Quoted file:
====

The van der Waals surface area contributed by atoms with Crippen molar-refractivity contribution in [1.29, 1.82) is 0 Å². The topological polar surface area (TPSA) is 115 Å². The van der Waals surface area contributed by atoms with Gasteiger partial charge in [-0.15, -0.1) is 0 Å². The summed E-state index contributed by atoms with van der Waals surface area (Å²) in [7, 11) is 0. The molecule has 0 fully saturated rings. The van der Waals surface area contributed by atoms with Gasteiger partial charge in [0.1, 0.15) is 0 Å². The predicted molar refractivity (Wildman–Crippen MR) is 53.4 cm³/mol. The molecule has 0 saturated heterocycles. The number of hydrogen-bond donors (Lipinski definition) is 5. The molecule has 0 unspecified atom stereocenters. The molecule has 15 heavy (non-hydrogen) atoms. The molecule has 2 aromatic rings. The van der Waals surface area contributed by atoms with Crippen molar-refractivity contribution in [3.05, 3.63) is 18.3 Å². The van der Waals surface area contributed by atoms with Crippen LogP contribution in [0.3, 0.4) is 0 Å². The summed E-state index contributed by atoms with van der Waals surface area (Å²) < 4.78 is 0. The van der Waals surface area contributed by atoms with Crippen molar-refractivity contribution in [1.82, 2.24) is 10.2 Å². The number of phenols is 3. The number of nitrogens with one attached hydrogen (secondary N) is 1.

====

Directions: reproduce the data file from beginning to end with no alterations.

The van der Waals surface area contributed by atoms with Crippen molar-refractivity contribution in [1.29, 1.82) is 0 Å². The topological polar surface area (TPSA) is 115 Å². The van der Waals surface area contributed by atoms with Gasteiger partial charge in [-0.15, -0.1) is 0 Å². The summed E-state index contributed by atoms with van der Waals surface area (Å²) in [7, 11) is 0. The molecule has 0 fully saturated rings. The van der Waals surface area contributed by atoms with Gasteiger partial charge in [0.1, 0.15) is 0 Å². The predicted molar refractivity (Wildman–Crippen MR) is 53.4 cm³/mol. The molecule has 0 saturated heterocycles. The number of hydrogen-bond donors (Lipinski definition) is 5. The molecule has 0 unspecified atom stereocenters. The molecule has 15 heavy (non-hydrogen) atoms. The molecule has 2 aromatic rings. The van der Waals surface area contributed by atoms with Crippen molar-refractivity contribution in [3.05, 3.63) is 18.3 Å². The van der Waals surface area contributed by atoms with Crippen LogP contribution in [0.3, 0.4) is 0 Å². The summed E-state index contributed by atoms with van der Waals surface area (Å²) < 4.78 is 0. The van der Waals surface area contributed by atoms with Crippen molar-refractivity contribution in [1.82, 2.24) is 10.2 Å². The number of phenols is 3. The number of nitrogens with one attached hydrogen (secondary N) is 1.